LinkedIn locks in online security
LinkedIn has introduced improved security, designed to avoid past breaches of user content.
Unveiling a new two-factor authentication process, the professional social networking site says the move "adds another layer of security to your LinkedIn sign-in."
"At LinkedIn, we are constantly looking for ways to improve the security of our members’ accounts," wrote Vicente Silveira on the company's official blog post.
"All LinkedIn accounts are already protected by a series of automatic checks that are designed to thwart unauthorised sign-in attempts.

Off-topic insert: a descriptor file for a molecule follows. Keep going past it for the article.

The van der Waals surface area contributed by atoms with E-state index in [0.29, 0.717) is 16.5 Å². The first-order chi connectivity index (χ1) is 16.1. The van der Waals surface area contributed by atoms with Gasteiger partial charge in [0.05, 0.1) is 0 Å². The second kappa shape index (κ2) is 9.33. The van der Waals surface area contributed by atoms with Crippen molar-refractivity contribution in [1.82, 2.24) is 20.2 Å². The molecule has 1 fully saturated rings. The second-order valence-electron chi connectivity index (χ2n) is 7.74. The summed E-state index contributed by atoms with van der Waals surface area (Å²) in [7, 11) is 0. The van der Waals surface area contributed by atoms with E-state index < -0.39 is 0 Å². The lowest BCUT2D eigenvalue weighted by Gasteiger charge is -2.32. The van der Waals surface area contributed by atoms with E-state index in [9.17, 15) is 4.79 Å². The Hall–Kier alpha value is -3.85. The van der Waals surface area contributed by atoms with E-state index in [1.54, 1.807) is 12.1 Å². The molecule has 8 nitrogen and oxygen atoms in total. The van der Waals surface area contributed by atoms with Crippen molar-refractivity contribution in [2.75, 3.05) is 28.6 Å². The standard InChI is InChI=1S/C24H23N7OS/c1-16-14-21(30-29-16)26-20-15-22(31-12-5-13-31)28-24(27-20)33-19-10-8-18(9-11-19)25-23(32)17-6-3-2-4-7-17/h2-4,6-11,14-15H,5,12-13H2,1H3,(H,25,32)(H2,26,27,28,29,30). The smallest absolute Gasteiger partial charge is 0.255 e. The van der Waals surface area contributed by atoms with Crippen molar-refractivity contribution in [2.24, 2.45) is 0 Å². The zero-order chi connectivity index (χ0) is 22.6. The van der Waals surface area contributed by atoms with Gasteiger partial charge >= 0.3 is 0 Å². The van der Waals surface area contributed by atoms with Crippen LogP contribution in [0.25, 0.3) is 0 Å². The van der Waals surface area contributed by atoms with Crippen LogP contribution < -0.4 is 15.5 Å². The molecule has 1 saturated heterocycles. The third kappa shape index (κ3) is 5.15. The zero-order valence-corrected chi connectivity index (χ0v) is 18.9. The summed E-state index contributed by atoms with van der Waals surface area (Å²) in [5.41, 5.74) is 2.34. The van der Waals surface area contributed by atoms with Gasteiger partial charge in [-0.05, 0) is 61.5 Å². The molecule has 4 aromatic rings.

"Now, we are introducing a new optional feature that adds another layer of security to your LinkedIn sign-in: two-step verification."
Providing instructions to its 225 million users, LinkedIn hopes the move will prevent a repeat of major breach this time last year, when hackers revealed millions of user passwords.
"Most internet accounts that become compromised are illegitimately accessed from a new or unknown computer (or device)," Silveira wrote.
"Two-step verification helps address this problem by requiring you to type a numeric code when logging in from an unrecognised device for the first time.
"This code will be sent to your phone via SMS.
"When enabled, two-step verification makes it more difficult for unauthorised users to access your account, requiring them to have both your password and access to your mobile phone.
Users can turn on two-step verification by going to Settings, selecting the Account tab and clicking Manage security settings option.